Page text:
SAT, ACT and AP: What students need to know about testing during the pandemic

HOUSTON – While college orientations and even fall classes on campuses across the country are still in question, some high school students are in limbo. They are unable to take the required tests needed for college applications. ACT, SAT and Advanced Placement tests are on hold right now. Sitting down in a room full of students for hours is just not allowed. Many students are wondering what’s next.

What’s happening

Adriana Wilson with Project Grad Houston said colleges and universities are also trying to figure out what to do.

“A lot of colleges now are looking at making those test scores optional,” Wilson said. “So the SAT and ACT could possibly be optional for college application.”

Still, she says students shouldn’t opt of of those tests just yet.

“Just because it’s optional, doesn’t mean you don’t want to do it,” she explained. “This is an extra thing you can add to your college application to show that you are prepared.”

New testing dates

Right now, the next national test date for the ACT is June 13. Students who were registered to test in April were asked to re-register in June or a future national test date and refunded their registration fees. Students have until May 8 to register.

The ACT was already planning to roll out online testing before COVID-19 happened. The first online tests begin in September 2020.

The AP test, which allows high school students to earn college credit and placement, can now be taken from home using a computer, tablet or smartphone. Students can even write their responses and submit photos online.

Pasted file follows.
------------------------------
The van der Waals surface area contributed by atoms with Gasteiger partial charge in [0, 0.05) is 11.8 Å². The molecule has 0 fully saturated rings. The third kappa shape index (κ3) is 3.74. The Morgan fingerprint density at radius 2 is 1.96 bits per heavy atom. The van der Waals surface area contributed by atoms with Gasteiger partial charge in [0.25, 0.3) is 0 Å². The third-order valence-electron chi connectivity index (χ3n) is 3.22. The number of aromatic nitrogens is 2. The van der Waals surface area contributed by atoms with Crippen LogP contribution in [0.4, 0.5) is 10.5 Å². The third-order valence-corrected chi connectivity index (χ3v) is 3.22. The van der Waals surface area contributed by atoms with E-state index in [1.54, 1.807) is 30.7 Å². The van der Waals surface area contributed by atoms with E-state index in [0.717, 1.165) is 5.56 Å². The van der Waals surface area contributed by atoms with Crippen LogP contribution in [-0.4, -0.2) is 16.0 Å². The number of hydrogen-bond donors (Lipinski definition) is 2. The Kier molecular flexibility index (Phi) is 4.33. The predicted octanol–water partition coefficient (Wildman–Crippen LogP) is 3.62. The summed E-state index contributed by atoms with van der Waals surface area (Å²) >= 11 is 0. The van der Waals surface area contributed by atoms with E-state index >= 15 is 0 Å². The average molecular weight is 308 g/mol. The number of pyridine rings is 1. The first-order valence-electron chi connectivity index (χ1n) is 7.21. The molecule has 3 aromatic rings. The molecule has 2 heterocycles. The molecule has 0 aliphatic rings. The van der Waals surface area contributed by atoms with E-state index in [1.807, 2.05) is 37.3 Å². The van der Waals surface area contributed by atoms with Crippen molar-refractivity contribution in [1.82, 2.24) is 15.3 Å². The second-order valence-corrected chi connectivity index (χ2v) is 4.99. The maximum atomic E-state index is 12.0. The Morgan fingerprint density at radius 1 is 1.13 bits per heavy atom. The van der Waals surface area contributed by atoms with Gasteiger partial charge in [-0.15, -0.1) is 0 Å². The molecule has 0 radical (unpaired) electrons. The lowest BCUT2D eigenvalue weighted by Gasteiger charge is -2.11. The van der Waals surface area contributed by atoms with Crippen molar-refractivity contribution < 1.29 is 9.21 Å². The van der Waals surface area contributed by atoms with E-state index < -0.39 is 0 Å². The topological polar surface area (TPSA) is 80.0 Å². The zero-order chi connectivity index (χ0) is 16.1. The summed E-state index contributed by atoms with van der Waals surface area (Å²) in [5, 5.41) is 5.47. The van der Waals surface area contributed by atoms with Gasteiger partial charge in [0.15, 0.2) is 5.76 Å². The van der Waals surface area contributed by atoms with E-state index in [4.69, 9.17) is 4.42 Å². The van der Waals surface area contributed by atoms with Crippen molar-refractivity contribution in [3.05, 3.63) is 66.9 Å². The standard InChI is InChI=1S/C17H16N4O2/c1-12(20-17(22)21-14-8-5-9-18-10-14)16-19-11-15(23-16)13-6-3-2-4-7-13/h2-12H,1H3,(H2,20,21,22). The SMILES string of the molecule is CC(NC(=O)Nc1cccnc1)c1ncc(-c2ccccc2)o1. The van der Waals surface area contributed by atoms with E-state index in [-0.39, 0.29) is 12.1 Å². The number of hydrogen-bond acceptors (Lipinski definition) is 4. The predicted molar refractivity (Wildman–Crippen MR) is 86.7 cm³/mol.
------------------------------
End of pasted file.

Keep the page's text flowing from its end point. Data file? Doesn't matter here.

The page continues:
The SAT test will be administered in person, beginning in August, if everything is safe. There will be tests one weekend every month, starting in August and running through December.

Even if colleges consider grades and test scores differently this year, because of COVID-19, Wilson said there are two factors that will still be important to college application:

  1. The volunteer section
  2. The essay

Wilson said students should channel some of those emotions into writing about how this has impacted them, or their fears. how they feel they might better the world by going to college and learning about things that can help to prevent these kinds of things in the future.

For volunteer hours, Wilson said students can join letter-writing campaigns to first responders, or gather supplies for masks or even food donations, all of which can be done from home.

Advisors from Project Grad Houston are now doing virtual appointments to help students navigate these times.

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